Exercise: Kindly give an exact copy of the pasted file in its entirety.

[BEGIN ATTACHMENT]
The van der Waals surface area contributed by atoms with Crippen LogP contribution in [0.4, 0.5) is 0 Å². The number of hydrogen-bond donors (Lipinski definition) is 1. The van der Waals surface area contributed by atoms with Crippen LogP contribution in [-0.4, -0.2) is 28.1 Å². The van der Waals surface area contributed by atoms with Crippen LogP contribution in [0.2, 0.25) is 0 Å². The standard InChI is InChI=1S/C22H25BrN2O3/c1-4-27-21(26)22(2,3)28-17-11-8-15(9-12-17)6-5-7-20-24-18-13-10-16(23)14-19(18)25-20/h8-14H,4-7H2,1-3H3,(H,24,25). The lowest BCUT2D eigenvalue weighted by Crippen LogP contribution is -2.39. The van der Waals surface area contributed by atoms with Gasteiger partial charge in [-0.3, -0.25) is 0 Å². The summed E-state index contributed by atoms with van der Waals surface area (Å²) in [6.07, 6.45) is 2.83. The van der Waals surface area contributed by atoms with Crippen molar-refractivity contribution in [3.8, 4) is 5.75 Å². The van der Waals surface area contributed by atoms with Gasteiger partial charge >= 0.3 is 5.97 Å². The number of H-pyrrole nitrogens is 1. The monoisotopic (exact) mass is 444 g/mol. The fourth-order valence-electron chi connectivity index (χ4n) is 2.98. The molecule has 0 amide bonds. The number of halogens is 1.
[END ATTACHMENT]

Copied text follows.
The van der Waals surface area contributed by atoms with Crippen LogP contribution in [0.4, 0.5) is 0 Å². The number of hydrogen-bond donors (Lipinski definition) is 1. The van der Waals surface area contributed by atoms with Crippen LogP contribution in [-0.4, -0.2) is 28.1 Å². The van der Waals surface area contributed by atoms with Crippen LogP contribution in [0.2, 0.25) is 0 Å². The standard InChI is InChI=1S/C22H25BrN2O3/c1-4-27-21(26)22(2,3)28-17-11-8-15(9-12-17)6-5-7-20-24-18-13-10-16(23)14-19(18)25-20/h8-14H,4-7H2,1-3H3,(H,24,25). The lowest BCUT2D eigenvalue weighted by Crippen LogP contribution is -2.39. The van der Waals surface area contributed by atoms with Gasteiger partial charge in [-0.3, -0.25) is 0 Å². The summed E-state index contributed by atoms with van der Waals surface area (Å²) in [6.07, 6.45) is 2.83. The van der Waals surface area contributed by atoms with Crippen molar-refractivity contribution in [3.8, 4) is 5.75 Å². The van der Waals surface area contributed by atoms with Gasteiger partial charge >= 0.3 is 5.97 Å². The number of H-pyrrole nitrogens is 1. The monoisotopic (exact) mass is 444 g/mol. The fourth-order valence-electron chi connectivity index (χ4n) is 2.98. The molecule has 0 amide bonds. The number of halogens is 1.